The GPA was framed on certain key underlying principles i.e. that President Mugabe is the legitimate head of state and government. The Presidium is still under ZANU-PF control. In the circumstances, Hon. Chinamasa only needs to consult the Presidium and is not really accountable to the Council of Ministers whose constitutional relevance is all apparent to any rational observer.

Accordingly, Hon. Chinamasa suffers no disability from making the decision that he made and it is unlikely that any serious tensions will emerge from this decision within the inclusive government particularly when one considers that there is no disagreement on the irreversibility of the land reform program however imperfect its implementation has been.

When Hon. Chinamasa makes a decision one must take it seriously and since the formation of the inclusive government he has continuously demonstrated that the inclusive government is really an exclusive formation underpinned by values, beliefs and principles of ZANU-PF as the dominant political culture.

In fact by questioning the jurisdiction of the Tribunal without questioning the SADC processes that led to the formation of the inclusive government, it is clear that Hon. Chinamasa is reminding the world and injured parties where the buck stops and how no change can legitimately be described as democratic change.

Although the MDC may very well be opposed to Hon. Chinamasa’s decision and supportive of the 79 commercial farmers who were granted an order barring the GOZ from compulsorily acquiring their land without paying compensation, Hon. Chinamasa knows that if push comes to shove he will prevail and the inclusive government will not be threatened in any serious manner.

The two MDC parties are signatories to the GPA as they are to the Kariba Draft Constitution to give them legitimate grounds to distance themselves from the real consequences.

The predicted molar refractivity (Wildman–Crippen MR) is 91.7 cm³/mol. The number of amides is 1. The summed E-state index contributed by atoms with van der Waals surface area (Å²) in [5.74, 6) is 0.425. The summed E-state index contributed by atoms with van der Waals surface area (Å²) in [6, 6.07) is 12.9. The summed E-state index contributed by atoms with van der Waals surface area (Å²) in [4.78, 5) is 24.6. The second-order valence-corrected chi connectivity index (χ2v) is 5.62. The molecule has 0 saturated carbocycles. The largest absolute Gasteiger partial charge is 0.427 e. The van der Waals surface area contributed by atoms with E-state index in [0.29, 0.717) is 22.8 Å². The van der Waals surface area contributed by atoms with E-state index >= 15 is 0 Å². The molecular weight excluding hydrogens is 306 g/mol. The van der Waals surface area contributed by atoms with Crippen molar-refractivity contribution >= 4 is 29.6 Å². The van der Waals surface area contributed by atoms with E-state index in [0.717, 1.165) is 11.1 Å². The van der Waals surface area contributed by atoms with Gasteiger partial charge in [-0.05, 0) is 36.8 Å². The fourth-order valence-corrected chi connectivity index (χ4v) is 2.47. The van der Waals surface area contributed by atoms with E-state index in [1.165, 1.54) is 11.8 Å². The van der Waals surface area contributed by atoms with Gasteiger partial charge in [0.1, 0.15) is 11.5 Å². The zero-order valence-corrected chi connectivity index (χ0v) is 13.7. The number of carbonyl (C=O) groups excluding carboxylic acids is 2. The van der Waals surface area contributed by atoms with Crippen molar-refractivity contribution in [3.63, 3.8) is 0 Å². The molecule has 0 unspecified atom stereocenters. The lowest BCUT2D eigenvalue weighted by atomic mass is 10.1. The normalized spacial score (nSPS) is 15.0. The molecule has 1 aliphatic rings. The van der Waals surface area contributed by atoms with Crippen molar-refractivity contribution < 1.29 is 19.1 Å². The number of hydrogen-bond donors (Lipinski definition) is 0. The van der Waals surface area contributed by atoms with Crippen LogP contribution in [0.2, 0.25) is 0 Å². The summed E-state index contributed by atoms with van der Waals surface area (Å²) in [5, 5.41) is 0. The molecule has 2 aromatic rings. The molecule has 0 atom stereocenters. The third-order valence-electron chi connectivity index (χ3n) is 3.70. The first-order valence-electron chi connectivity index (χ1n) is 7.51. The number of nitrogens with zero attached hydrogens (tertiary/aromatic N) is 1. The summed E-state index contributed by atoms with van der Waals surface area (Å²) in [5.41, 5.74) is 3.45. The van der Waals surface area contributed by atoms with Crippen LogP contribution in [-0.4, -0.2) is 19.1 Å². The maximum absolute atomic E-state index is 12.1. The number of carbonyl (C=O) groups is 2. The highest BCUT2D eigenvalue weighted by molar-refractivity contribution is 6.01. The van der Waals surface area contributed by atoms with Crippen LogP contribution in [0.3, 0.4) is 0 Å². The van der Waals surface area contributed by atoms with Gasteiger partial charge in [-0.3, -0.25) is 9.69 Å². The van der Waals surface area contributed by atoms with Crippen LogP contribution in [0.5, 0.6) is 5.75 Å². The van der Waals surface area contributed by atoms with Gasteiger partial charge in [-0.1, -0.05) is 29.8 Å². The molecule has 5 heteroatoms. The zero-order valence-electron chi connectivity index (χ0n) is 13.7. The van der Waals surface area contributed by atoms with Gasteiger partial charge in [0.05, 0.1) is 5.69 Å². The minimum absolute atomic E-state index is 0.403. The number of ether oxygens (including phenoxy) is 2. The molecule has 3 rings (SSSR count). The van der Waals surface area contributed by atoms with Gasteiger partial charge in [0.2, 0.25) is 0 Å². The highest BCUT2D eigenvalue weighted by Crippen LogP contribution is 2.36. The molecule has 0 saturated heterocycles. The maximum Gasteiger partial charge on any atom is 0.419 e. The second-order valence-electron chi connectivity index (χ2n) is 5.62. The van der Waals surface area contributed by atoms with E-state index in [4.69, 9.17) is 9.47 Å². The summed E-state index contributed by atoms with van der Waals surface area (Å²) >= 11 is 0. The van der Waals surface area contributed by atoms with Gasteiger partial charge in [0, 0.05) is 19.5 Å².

Although the Tribunal has ordered the GOZ to compensate those who have lost their land under Zimbabwe’s land reform programme since 2000, it is not surprising that such order have been received with contempt and, in fact, Hon. Chinamasa would go as far as to say that Zimbabwean laws permit the GOZ to act in the manner it has acted and nothing will change this.

ZANU-PF has framed the land question as a defining one and hence the refusal to assign the Ministry of Justice to MDC representatives. To this end, it is unlikely that the position of the GOZ as articulated by Hon. Chinamasa will be reversed at the Summit that begins tomorrow in Kinshasa. It would be naive to expect the GOZ to be sanctioned by SADC. Equally, it is highly unlikely that any action will be taken by SADC against the GOZ.

SADC by guaranteeing the GPA has already pronounced its opinion on the land question to give anyone hope that relief can come from Kinshasa. President Kabila is the next Chairman of SADC and it is unlikely that he will be supportive of any view contrary to the official position of President Mugabe.